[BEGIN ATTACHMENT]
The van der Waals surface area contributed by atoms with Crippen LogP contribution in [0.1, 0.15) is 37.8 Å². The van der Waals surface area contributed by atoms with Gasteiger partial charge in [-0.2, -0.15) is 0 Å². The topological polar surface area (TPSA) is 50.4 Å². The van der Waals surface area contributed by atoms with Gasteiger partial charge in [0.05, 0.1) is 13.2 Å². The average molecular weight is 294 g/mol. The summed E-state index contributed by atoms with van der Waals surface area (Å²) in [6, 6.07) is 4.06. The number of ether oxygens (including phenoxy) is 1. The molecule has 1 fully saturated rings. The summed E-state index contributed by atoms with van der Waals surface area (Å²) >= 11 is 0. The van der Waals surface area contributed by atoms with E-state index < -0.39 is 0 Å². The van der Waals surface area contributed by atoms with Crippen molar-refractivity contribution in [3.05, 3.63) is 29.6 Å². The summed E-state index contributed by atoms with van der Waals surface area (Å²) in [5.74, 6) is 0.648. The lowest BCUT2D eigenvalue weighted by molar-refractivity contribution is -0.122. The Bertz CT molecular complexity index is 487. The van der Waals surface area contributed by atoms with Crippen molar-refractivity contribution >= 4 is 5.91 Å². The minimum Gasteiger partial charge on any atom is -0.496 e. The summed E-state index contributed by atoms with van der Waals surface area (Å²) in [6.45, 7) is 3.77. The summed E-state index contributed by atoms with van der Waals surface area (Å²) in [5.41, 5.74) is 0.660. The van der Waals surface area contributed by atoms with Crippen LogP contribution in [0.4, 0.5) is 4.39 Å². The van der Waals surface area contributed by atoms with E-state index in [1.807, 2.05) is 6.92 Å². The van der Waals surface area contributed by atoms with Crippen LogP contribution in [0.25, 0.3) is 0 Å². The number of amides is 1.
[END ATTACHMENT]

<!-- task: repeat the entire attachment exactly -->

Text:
The van der Waals surface area contributed by atoms with Crippen LogP contribution in [0.1, 0.15) is 37.8 Å². The van der Waals surface area contributed by atoms with Gasteiger partial charge in [-0.2, -0.15) is 0 Å². The topological polar surface area (TPSA) is 50.4 Å². The van der Waals surface area contributed by atoms with Gasteiger partial charge in [0.05, 0.1) is 13.2 Å². The average molecular weight is 294 g/mol. The summed E-state index contributed by atoms with van der Waals surface area (Å²) in [6, 6.07) is 4.06. The number of ether oxygens (including phenoxy) is 1. The molecule has 1 fully saturated rings. The summed E-state index contributed by atoms with van der Waals surface area (Å²) >= 11 is 0. The van der Waals surface area contributed by atoms with E-state index < -0.39 is 0 Å². The van der Waals surface area contributed by atoms with Crippen molar-refractivity contribution in [3.05, 3.63) is 29.6 Å². The summed E-state index contributed by atoms with van der Waals surface area (Å²) in [5.74, 6) is 0.648. The lowest BCUT2D eigenvalue weighted by molar-refractivity contribution is -0.122. The Bertz CT molecular complexity index is 487. The van der Waals surface area contributed by atoms with Crippen molar-refractivity contribution >= 4 is 5.91 Å². The minimum Gasteiger partial charge on any atom is -0.496 e. The summed E-state index contributed by atoms with van der Waals surface area (Å²) in [6.45, 7) is 3.77. The summed E-state index contributed by atoms with van der Waals surface area (Å²) in [5.41, 5.74) is 0.660. The van der Waals surface area contributed by atoms with Crippen LogP contribution in [0.4, 0.5) is 4.39 Å². The van der Waals surface area contributed by atoms with E-state index in [1.807, 2.05) is 6.92 Å². The van der Waals surface area contributed by atoms with Crippen LogP contribution in [0.25, 0.3) is 0 Å². The number of amides is 1.